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Darren Wingfield

Darren Wingfield

Commercial Manager

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‘Market-Led’ beats ‘Product-Led’. But what about ‘Conviction-Led?’.

Posted on 23/04/21  |  3 Minutes

When we read about marketing communications, particularly old(ish)school academic writing, the guidance is clear. Marketled beats product-led. What this means is that if we are primarily product-led, i.e. we develop products and services isolated from useful insights into market and customer behaviours and preferences, then we are in grave danger of developing an offering that nobody wants. But if we take a market-led approach, i.e. we develop products and services that are derived from useful insights into market and customer behaviours and preferences, then we are far more likely to sell things. It seems like common sense really.

But as competition intensifies in all markets, the ‘sameness’ that can result from too much analysis of customer behaviours and preferences means brands can blend into one. And who says customers know what they want anyway? Where does innovation and adventure fit into all this? And that brings us to consider something else. That brings us to consider a
‘Conviction-led’ approach.

A conviction-led approach to leading a business is an approach to building and running a brand that is brave, single-minded, fresh and exciting! It is an approach that relies on the orator or the author of the brand having a degree of personal profile themselves. And it is an approach that relies on the orator or author having way more than just great technique and skills. They need interesting and innovative ideas too. They need to have reliable and credible opinions. They need charisma – and attitude!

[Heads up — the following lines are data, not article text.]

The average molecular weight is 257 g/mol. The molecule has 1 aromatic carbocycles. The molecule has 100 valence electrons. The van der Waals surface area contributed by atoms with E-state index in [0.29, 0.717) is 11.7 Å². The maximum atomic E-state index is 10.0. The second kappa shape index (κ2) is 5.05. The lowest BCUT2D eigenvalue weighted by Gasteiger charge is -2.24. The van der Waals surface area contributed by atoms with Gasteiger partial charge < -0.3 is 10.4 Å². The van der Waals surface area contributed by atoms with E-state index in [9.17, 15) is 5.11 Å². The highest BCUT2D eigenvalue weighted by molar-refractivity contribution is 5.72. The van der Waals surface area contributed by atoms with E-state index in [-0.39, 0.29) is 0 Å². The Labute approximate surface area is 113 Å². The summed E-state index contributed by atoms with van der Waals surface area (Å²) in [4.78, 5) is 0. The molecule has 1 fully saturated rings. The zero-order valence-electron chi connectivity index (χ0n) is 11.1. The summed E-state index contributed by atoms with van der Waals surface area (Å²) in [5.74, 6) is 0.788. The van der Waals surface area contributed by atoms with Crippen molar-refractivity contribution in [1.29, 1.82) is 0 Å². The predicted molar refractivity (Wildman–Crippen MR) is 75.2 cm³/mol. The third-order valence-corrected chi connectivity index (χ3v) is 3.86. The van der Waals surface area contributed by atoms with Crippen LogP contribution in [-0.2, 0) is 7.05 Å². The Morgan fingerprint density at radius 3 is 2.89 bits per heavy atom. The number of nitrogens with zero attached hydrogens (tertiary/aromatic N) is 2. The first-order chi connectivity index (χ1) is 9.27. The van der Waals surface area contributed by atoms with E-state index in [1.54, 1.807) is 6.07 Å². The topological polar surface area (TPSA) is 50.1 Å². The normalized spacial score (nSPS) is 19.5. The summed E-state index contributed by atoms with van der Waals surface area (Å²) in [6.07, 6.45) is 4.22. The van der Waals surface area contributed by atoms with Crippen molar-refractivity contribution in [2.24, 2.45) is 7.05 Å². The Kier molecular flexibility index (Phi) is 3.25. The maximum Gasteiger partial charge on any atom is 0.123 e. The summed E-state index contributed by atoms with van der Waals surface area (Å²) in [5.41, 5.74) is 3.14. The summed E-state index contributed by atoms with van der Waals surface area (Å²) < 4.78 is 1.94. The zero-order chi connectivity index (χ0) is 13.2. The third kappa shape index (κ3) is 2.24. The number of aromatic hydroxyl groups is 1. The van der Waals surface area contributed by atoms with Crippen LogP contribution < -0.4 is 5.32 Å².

Uniqueness and differentiation are clearly valuable in a competitive world. So maybe the pendulum should swing away from the potential sameness of a world driven solely by what customers say they want, back to a more independent product-led approach. But it is with the additional layering of credible, interesting and useful attitude and opinion that a conviction-led approach is born.

Here’s an example.

Good chefs cook good food that lots of people might like.

But great chefs are different. Great chefs cook food that they themselves like and that a select few then get to taste and fully appreciate 

And so it follows that technique is a given with all significant operators in any field, and it is attitude that makes the real difference. It is the attitude that gives some offerings an undeniable edge.

There’s an example of this in real life.

Filip Fasten is Sweden’s most famous chef. Filip won Swedish Chef of The Year in 2014 and here’s something Filip said in an interview quite recently. It is worth thinking about and remembering, especially in the context of how these two tiny sentences make you feel about Filip and his food. Filip said:

“I am cooking for myself. And the guests get to taste my food.”

During the interview, Filip said this in passing and without batting an eyelid. He said it, then carried right on chatting. It’s just how he is. Filip has conviction.

So there we have it. Technique always plays second fiddle to attitude when it comes to the strength of a brand. When a brand leader has conviction, it can be very seductive. Those that shape opinion are followed much more closely and much more passionately than those that simply follow opinion.

Do we want to taste Filip’s food? The food that he is cooking for himself? Over the cook that cooks good food that lots of people might like? Too right!